Did you know that if you leave hanging baskets up, filled with soil but without flowers, you may be providing real estate for nesting birds? A Mourning Dove claimed a basket on a neighbor's porch. On yet another porch, paper lanterns were an attractive nest site. Robins seem to like building nests where the power lines come into the house. Don't leave your shoes or boots outside. You might be surprised by something that's crept into them overnight! If you see the Wood Ducks flying around or perched in a tree, let them know there's a couple of nest boxes available. Move-in condition and each lined with cedar shavings. . . .
Did you know that you can make a nose out of a maple seed pod? Also known as helicopters, pollynoses and whirlybirds, you first crack the pod in half, then take the thicker end and split it open. Take the seed out and then press the pod on your nose. A sticky substance in the pod will glue it on for a few seconds. So how many of you have ever done this? There's a bizillion pods around right now so give it a whirl! Speaking of "whirl," it's also fun to throw the seed pods up in the air and watch them spiral down to the ground.
Did you know that it takes ten quarts of dandelion flowers and fifteen pounds of sugar to make five gallons of dandelion wine? Dan has been out and about collecting flowers which then have to be pulled apart before used in the recipe. Dan's yellow fingers are the talk of his co-workers. The wine won't be ready until next spring. We hope it's worth the wait
Did you know that garlic mustard is listed as an invasive plant in New York State? It chokes out native wildflowers and is not a good food source for local wildlife. Since it's everywhere, I know that you've seen it. The leaves are green, heart-shaped and toothed. If you crush the leaves they give off a garlicky smell and are edible for humans. The flowers are small and white. Each plant produces hundreds of seeds. As soon as I see it coming up in my yard and garden, I hand pull it out, making sure I get all the roots and throw it in the garbage. I have been able to control it this way. While in the woods, if I spy it around some of my favorite wildflowers, such as Bloodroot, Jack in the Pulpit and Trillium, I pull it up. You can also cut it down close to the soil surface just as flowering begins. It is flowering now. Go get it!
During the month of March, temperatures took a roller coaster ride. They plunged down, up and through several seasons. The first of March brought temperatures in the thirties and a storm that dropped nine inches of snow on the ground. A couple of days later, temperatures rose into the fifties and melted the snow as well as the ice on the lake. Ice-out occurred on March fourth, a full month earlier than last year. By March twelfth, we enjoyed a 68 degree day. Winter careened into spring. In village gardens, snowdrop flowers and crocuses bloomed, tulips, daffodils, and squills broke ground. Coltsfoot, an early, small, yellow wildflower, appeared while skunk cabbage popped up in wet areas along streams and woods. Spring peeper frogs raised their voices as did tree and bull frogs.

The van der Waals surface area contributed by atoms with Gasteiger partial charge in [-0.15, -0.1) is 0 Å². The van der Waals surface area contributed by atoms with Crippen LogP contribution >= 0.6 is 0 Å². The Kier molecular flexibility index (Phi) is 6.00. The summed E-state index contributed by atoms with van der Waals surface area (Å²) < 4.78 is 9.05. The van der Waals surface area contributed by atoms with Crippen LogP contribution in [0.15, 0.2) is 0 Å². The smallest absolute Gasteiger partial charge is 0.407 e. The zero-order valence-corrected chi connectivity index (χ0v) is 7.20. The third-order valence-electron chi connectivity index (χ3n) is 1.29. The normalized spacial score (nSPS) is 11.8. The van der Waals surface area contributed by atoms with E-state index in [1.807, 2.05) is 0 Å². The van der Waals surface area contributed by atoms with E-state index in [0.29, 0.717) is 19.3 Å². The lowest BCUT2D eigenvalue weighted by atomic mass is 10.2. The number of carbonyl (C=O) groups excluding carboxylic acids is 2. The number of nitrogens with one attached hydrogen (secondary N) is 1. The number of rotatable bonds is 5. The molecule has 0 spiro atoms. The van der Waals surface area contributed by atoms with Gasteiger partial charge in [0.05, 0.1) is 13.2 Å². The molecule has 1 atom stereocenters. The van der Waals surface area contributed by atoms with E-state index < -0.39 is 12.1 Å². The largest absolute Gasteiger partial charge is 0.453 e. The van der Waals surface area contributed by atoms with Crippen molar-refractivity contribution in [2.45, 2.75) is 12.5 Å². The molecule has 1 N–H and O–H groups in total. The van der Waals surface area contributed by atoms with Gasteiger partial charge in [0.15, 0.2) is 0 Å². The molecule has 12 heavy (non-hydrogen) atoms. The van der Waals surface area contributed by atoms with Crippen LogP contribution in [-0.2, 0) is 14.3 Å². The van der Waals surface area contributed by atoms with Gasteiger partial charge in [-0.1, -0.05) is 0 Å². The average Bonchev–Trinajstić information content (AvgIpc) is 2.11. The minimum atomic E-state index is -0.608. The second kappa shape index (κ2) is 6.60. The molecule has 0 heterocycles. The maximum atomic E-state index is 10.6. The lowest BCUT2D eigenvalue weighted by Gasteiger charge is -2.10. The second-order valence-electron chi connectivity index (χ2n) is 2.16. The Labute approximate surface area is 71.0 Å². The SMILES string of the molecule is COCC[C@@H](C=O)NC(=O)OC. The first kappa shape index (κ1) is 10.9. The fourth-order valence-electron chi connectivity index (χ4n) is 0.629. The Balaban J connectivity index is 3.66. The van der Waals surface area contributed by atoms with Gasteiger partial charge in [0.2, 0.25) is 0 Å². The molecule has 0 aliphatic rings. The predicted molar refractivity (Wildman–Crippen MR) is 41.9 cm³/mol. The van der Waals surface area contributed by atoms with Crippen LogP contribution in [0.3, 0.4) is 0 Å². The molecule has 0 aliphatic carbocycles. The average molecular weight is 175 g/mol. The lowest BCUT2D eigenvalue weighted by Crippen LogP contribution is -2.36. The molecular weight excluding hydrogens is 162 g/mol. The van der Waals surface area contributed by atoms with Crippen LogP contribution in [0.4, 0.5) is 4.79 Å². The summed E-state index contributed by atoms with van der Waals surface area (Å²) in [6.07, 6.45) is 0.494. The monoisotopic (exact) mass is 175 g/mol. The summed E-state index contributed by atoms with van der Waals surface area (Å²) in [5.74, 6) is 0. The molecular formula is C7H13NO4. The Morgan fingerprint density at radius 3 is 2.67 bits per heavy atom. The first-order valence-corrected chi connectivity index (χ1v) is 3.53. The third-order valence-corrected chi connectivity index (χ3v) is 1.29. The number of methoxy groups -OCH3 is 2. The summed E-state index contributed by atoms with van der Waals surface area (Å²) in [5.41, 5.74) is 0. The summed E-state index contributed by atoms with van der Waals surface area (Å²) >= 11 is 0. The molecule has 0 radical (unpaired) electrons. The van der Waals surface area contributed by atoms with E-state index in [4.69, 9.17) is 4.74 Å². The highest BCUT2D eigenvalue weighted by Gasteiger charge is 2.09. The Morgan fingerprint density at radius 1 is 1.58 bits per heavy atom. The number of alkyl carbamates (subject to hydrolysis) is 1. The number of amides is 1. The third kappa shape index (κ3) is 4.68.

Summer knocked spring off its tracks by the third week of March. On the eighteenth, a seventy-three degree day lured a group of us out on the lake for a first paddle of the season. Down on the water, Tree Swallows swooped after insects. Red-winged Blackbirds sang " Konk-la reeee." A turtle basked in the sunshine. By the twenty-second, mosquitoes were out in full force. Butterflies that wintered over fluttered around as temperatures went above eighty degrees. Crocuses wilted in the heat. We wore shorts and reminded ourselves it was only March.
BAM! By month's end there were freezing temperatures at night and it only got into the upper forties or low fifties during the day. The wild ride was over. What will April bring? Hopefully, not the "S" word.
In 2011, I saw Wood Ducks back in the village on the last day of March. This year on March nineteenth I spotted a pair in Schoolhouse Park. They select a tree cavity for nesting and will also use nest boxes. You may remember that last year I wrote about the babies jumping out of a tree cavity during the Antique Festival. They landed in Rowe Park among antiques and people. The mother's next move was to lead her ducklings to water. Due to all the activity, some of the ducklings got separated from their mother.
This year, thanks to funding from W.R.L.I.S. and permission from the Village, the Wood Ducks will have a couple of safer choices in the way of newly constructed nest boxes. My husband made them following the Wood Duck Society's plan. They include a baffle to keep predators out such as raccoons and squirrels. Dan even etched a ladder on the inside of the box so the ducklings can climb out. Placement requirements are a bit tricky. The boxes need to be put in a quiet place, eight feet from a tree, eleven feet from an overhanging branch, with a clear flight path into the box for the mother. They should be located near water and an insect dense area. Wow! Lots of requirements. Meanwhile, the ducks in Schoolhouse Park have been looking at tree cavities right next to nesting squirrels and starlings. Noooo! Pick a nest box. I will keep you updated on their choice.